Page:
Colorado floods predicted by scientists
Colorado, and especially Boulder, Colo., has a history of flash floods. In 2004, the University of Colorado's Natural Hazards Center listed a flash flood in Boulder as one of six "disasters waiting to happen" in the United States.
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The last 100-year flood in Boulder was in 1894, so the city was statistically overdue for another disaster. (Note that even though a 100-year flood appears on average once a century, it's possible for two 100-year events to hit in back-to-back years; the term actually refers to the 1 percent chance of the event happening in any given year.)Skip to next paragraph
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But the flood that Coloradoans remember struck on July 31, 1976. A storm dumped more than 8 inches (20 cm) of rain in one hour, laying waste to Big Thompson Canyon and trapping hundreds of residents and campers in the steep, narrow gorge.
Responding to disaster
This week, officials closed Highway 34 in Big Thompson Canyon before the worst flooding hit. The road was soon washed out. Sirens and text alerts warned Boulder residents of the coming flood. At the University of Colorado, police evacuated students from married-family housing, one of the most vulnerable buildings on campus. People living in remote areas received personal warnings by phone from their local emergency officials, according to news reports.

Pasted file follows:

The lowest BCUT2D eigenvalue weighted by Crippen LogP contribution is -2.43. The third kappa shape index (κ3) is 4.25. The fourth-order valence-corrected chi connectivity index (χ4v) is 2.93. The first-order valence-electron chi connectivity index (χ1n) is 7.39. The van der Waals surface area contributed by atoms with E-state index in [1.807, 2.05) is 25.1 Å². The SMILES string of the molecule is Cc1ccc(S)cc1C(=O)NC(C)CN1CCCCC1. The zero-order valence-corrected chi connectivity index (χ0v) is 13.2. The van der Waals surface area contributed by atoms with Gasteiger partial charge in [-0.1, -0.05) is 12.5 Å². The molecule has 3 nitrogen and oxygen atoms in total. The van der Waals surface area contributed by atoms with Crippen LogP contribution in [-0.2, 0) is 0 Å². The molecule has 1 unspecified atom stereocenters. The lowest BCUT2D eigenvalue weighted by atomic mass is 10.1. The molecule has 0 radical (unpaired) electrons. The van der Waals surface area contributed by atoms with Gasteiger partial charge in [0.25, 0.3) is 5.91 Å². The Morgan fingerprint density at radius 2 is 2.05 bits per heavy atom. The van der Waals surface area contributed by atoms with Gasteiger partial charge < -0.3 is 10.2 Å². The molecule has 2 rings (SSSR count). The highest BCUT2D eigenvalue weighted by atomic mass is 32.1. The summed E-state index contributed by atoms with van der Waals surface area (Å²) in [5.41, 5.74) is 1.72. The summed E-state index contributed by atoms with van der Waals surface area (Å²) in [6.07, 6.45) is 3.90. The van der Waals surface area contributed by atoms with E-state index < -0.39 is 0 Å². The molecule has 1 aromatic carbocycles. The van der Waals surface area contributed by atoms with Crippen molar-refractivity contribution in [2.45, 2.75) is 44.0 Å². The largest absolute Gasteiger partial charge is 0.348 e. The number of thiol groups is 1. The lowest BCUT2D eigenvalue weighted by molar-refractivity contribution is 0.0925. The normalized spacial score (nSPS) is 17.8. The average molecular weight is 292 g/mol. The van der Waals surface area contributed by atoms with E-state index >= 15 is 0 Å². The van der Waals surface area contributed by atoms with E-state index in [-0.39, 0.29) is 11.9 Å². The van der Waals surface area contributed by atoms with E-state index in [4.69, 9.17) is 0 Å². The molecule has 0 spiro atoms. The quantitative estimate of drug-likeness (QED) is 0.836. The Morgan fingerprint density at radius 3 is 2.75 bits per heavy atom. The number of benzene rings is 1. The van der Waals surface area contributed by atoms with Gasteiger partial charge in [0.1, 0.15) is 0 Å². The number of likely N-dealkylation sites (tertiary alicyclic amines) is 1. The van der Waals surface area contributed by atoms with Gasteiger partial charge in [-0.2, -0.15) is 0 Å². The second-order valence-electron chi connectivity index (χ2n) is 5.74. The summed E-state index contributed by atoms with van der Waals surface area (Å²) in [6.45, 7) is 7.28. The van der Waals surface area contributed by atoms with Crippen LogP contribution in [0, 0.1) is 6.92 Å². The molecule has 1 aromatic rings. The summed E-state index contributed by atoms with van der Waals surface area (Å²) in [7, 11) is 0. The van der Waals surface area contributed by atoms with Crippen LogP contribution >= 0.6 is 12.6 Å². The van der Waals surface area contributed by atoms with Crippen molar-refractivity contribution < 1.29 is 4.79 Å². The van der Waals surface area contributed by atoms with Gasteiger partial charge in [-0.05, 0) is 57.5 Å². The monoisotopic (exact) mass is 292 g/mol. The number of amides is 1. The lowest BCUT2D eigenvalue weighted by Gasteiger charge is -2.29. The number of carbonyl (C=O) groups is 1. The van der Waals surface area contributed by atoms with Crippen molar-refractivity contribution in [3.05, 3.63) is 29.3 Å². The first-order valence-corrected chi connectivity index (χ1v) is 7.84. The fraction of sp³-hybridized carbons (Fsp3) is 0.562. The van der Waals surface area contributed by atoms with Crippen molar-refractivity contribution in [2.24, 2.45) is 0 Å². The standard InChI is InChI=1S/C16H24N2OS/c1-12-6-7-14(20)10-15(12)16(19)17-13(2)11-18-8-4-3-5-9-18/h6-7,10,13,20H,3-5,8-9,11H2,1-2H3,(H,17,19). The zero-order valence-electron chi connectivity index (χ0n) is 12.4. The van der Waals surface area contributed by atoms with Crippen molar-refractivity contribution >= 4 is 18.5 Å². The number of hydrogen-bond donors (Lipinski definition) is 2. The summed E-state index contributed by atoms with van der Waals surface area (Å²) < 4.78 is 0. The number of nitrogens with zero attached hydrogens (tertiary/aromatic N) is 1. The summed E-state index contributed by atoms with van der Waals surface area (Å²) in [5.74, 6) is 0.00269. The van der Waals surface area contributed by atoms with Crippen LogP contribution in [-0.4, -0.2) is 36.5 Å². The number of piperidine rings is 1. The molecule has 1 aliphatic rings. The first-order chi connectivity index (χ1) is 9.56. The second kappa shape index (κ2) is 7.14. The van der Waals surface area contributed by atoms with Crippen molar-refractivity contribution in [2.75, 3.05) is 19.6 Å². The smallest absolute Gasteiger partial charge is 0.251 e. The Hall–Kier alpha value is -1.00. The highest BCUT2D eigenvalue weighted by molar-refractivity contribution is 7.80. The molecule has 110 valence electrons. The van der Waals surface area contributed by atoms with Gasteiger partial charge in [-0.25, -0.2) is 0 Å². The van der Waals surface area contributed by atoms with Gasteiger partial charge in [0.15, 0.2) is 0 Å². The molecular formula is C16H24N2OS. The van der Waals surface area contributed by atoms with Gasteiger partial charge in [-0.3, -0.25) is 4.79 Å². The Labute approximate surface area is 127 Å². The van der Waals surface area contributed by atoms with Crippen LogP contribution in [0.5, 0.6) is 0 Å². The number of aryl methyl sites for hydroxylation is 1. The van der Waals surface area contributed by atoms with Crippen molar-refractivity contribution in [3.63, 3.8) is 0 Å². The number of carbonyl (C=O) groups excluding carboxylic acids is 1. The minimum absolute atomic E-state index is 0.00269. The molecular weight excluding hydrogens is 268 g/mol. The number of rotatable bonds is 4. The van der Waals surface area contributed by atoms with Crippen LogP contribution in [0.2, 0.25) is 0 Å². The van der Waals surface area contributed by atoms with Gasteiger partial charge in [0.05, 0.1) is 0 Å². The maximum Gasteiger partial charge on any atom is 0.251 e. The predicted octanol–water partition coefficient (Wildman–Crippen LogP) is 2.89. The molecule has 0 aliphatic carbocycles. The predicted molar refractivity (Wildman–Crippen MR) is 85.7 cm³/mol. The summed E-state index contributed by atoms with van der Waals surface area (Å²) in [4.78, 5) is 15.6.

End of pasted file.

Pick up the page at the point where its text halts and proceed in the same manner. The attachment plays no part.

But despite all the advance planning, at least four people have died, two of them as they were leaving a car stopped in floodwaters, the Denver Post reported. But emergency rescuers also saved a man whose car fell into raging Boulder Creek when a road collapsed.
For the past two decades, Boulder County fire crews have trained to save residents trapped in floodwaters. They bumped up the crews' biennial practice schedule in 2011 after a massive forest fire that raised fears of increased runoff.
"We were pretty well prepared for it, but it doesn't mean all the residents were well prepared for it," Klesch said. "Part of emergency management preparations is knowing a certain percentage of people are going to make bad decisions," he said.
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